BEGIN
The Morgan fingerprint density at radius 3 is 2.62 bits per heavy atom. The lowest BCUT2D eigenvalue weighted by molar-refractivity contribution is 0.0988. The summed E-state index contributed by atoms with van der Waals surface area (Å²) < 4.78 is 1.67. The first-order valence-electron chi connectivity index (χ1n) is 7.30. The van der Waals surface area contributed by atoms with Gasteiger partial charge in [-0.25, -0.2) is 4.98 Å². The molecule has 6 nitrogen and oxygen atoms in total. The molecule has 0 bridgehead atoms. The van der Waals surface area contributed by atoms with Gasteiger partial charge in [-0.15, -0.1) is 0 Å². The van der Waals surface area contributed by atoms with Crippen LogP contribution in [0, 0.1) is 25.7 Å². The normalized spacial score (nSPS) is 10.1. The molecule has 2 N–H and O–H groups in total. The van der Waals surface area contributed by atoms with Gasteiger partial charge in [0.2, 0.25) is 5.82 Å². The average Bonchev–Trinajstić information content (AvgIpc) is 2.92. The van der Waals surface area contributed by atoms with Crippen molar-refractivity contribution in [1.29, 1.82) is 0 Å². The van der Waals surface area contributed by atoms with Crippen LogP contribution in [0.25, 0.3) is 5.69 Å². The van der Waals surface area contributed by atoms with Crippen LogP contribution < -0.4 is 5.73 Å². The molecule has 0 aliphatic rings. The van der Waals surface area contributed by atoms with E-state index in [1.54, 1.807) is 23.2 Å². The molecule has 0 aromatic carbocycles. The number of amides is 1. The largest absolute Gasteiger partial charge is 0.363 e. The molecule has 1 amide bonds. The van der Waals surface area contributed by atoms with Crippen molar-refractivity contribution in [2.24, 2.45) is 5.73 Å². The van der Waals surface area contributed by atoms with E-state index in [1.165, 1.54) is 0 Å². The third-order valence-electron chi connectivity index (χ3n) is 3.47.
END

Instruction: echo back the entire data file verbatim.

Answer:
The Morgan fingerprint density at radius 3 is 2.62 bits per heavy atom. The lowest BCUT2D eigenvalue weighted by molar-refractivity contribution is 0.0988. The summed E-state index contributed by atoms with van der Waals surface area (Å²) < 4.78 is 1.67. The first-order valence-electron chi connectivity index (χ1n) is 7.30. The van der Waals surface area contributed by atoms with Gasteiger partial charge in [-0.25, -0.2) is 4.98 Å². The molecule has 6 nitrogen and oxygen atoms in total. The molecule has 0 bridgehead atoms. The van der Waals surface area contributed by atoms with Gasteiger partial charge in [-0.15, -0.1) is 0 Å². The van der Waals surface area contributed by atoms with Crippen LogP contribution in [0, 0.1) is 25.7 Å². The normalized spacial score (nSPS) is 10.1. The molecule has 2 N–H and O–H groups in total. The van der Waals surface area contributed by atoms with Gasteiger partial charge in [0.2, 0.25) is 5.82 Å². The average Bonchev–Trinajstić information content (AvgIpc) is 2.92. The van der Waals surface area contributed by atoms with Crippen molar-refractivity contribution in [1.29, 1.82) is 0 Å². The van der Waals surface area contributed by atoms with Crippen LogP contribution in [0.25, 0.3) is 5.69 Å². The van der Waals surface area contributed by atoms with Crippen LogP contribution < -0.4 is 5.73 Å². The molecule has 0 aliphatic rings. The van der Waals surface area contributed by atoms with E-state index in [1.54, 1.807) is 23.2 Å². The molecule has 0 aromatic carbocycles. The number of amides is 1. The largest absolute Gasteiger partial charge is 0.363 e. The molecule has 1 amide bonds. The van der Waals surface area contributed by atoms with Crippen molar-refractivity contribution in [2.24, 2.45) is 5.73 Å². The van der Waals surface area contributed by atoms with E-state index in [1.165, 1.54) is 0 Å². The third-order valence-electron chi connectivity index (χ3n) is 3.47.